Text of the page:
The flag-waving craze needs to be understood not as a sign of strength but of a regime that is out of control and out of ideas. They are returning to ideas and symbols from the 19th century and mimicking the right-wing tactics of the Trump era. As we face a multitude of crisis, that is really one crisis: capital; we are governed by people who think that the answer to this swirling mass of problems is a piece of red white and blue cloth.

To understand this fervor Robert Shrimsely writes in the Financial Times: “In all this sudden zeal for performative patriotism there is an element of the fervour of a newly independent nation, which is of course what Tories think the UK is. So while the Conservative enthusiasm for the flag is sincere it is also part of a broader strategy. To understand this fully, it is necessary to grasp the shock felt by Brexiters at the backlash against their referendum victory and how it has framed their thinking since. Across the establishment, from the courts to parliament, the civil service and sections of the media, they discerned people trying to dilute or cancel their win.”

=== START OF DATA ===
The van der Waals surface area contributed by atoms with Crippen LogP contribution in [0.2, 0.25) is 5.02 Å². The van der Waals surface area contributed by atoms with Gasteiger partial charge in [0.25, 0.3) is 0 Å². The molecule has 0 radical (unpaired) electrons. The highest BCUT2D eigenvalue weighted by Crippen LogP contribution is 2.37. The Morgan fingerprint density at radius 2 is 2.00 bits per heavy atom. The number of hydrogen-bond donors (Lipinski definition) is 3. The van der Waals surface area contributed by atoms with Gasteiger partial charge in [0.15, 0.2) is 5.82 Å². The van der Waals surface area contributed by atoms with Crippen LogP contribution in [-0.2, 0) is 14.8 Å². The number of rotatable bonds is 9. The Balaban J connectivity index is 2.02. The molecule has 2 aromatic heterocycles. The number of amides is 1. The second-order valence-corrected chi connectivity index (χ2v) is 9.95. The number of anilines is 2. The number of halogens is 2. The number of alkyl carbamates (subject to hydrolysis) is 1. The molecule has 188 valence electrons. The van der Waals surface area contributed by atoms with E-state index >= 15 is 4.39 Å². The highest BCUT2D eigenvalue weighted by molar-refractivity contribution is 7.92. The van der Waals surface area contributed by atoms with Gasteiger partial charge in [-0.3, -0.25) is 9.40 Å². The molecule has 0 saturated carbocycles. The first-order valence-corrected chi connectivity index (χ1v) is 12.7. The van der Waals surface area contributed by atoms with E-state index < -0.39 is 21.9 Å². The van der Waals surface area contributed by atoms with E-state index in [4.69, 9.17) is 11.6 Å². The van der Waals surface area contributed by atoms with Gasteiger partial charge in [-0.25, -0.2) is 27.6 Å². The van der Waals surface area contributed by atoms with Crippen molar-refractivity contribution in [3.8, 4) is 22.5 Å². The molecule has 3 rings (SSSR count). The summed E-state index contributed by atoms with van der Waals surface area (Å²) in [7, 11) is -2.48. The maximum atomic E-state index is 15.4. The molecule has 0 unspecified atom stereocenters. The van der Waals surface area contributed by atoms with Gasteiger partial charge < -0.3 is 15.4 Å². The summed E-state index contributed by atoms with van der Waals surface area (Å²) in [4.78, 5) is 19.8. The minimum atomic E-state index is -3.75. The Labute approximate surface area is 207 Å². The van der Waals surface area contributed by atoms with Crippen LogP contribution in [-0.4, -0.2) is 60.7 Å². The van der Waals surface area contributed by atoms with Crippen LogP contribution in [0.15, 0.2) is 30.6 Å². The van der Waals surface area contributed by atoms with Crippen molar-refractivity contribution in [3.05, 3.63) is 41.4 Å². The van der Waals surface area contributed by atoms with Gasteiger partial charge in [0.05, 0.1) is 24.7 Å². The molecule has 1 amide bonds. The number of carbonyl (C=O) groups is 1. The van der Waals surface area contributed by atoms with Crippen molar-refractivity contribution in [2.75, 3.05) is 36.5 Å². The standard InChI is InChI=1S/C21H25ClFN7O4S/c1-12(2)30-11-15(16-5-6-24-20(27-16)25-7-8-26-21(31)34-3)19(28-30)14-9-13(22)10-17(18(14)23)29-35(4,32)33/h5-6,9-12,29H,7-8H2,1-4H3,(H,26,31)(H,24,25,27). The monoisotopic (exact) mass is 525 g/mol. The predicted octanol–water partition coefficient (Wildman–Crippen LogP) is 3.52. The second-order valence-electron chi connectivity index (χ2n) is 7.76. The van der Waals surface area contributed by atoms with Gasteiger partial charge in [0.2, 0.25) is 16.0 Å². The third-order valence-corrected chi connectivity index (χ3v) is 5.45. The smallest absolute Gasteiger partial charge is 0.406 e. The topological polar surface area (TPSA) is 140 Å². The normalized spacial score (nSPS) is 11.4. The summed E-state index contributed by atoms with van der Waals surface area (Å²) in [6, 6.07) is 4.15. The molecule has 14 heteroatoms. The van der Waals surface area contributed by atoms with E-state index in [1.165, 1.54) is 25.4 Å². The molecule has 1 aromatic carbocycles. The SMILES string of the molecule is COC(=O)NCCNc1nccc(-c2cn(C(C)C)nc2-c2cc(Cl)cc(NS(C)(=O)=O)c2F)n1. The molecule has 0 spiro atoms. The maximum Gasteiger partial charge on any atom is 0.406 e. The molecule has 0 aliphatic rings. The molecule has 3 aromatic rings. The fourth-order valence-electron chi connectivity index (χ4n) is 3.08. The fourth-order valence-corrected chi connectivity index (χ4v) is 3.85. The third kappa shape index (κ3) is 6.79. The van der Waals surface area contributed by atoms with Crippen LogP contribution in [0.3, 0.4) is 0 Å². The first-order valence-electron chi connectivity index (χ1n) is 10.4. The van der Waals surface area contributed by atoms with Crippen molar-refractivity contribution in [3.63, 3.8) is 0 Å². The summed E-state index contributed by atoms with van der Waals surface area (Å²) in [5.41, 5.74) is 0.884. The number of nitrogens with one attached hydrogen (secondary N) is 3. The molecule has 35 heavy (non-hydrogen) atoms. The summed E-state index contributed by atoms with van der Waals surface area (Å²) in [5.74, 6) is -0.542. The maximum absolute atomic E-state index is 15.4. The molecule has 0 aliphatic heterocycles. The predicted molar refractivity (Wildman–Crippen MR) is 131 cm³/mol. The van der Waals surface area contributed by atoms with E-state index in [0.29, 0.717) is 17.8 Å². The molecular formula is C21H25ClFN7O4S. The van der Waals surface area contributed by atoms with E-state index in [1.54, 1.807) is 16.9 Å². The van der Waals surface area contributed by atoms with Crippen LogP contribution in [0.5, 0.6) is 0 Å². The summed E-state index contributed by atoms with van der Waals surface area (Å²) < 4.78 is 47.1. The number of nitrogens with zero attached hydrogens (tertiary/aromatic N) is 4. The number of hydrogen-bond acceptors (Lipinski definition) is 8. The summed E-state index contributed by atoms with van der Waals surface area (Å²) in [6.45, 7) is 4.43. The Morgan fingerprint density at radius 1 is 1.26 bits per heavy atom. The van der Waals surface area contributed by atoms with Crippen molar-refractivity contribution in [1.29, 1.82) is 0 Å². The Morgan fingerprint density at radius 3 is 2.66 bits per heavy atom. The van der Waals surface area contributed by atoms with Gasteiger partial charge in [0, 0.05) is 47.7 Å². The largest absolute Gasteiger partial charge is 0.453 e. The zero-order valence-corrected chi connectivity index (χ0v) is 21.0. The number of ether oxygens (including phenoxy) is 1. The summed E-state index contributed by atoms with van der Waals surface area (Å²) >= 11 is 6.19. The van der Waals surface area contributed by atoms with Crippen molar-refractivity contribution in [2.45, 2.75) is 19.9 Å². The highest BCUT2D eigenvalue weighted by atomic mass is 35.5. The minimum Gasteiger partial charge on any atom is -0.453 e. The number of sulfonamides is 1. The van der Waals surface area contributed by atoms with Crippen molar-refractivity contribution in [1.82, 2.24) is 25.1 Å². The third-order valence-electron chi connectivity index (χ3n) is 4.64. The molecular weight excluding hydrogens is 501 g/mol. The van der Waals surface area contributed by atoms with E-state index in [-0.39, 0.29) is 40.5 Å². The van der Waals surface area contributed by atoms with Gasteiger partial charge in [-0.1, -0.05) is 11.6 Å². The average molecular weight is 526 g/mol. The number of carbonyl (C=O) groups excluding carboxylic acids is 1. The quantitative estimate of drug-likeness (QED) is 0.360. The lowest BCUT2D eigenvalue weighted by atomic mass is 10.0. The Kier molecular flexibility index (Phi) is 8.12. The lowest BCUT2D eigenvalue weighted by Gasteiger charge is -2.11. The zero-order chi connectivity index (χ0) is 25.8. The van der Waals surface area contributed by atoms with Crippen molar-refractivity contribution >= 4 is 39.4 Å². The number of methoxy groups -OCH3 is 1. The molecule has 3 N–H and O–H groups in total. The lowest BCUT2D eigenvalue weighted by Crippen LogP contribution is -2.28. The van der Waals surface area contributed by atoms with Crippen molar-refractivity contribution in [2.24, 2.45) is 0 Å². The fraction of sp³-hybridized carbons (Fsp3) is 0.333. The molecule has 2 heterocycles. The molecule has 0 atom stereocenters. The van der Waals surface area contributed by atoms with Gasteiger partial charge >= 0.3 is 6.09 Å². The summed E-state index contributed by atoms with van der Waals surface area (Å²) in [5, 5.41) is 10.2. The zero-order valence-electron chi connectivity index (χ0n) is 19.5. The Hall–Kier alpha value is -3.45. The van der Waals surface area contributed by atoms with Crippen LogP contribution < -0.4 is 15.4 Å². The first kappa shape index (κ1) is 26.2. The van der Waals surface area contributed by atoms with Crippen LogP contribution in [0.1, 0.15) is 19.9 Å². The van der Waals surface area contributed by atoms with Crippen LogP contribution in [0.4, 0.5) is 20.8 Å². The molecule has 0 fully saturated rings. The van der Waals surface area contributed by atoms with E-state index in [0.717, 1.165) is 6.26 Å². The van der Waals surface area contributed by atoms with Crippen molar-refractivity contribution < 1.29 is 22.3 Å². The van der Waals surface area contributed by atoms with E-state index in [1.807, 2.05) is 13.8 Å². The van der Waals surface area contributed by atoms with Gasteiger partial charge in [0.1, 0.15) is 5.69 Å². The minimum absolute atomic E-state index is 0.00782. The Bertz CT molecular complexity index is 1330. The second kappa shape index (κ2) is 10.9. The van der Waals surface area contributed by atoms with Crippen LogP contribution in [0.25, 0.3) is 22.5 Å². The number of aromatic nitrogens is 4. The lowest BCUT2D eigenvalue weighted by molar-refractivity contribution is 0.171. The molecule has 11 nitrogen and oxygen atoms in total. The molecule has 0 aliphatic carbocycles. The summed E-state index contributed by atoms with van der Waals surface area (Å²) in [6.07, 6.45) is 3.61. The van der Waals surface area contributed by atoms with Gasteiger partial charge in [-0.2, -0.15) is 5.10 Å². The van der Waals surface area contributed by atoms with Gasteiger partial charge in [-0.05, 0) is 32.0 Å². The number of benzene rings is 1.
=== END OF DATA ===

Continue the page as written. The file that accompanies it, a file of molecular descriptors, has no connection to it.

There’s a pile of dark irony in all this.

As Scotland goes to the polls to seek the steps to bid for independence, part of Greater England thinks it has just achieved its own Liberation (it doesn’t matter that the oppressor is imaginary and the grievances illusory).

It is obsessed with flags and if its naked nationalism seems objectionable we should reflect how our own flag-waving appears to some people in our society we might hope to win over. We need to avoid being not just a mirror-opposite to the thing we detest. We need to be alter not anti.

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The banality and simplism of the political project we witness, one that is wholly dependent on Flag Nationalism and the vaccine as a cure-all to all of our problems is grotesque in its inadequacy.

Yet, realising this we must strive – no we must demand – that our own resolutions and strategies are more complex and transformational, more radical and far-reaching than to wrap ourselves in our flag and head to the sun.

The pandemic offers us an opportunity to not just “build back better” but to re-imagine a completely different society and create a viable future.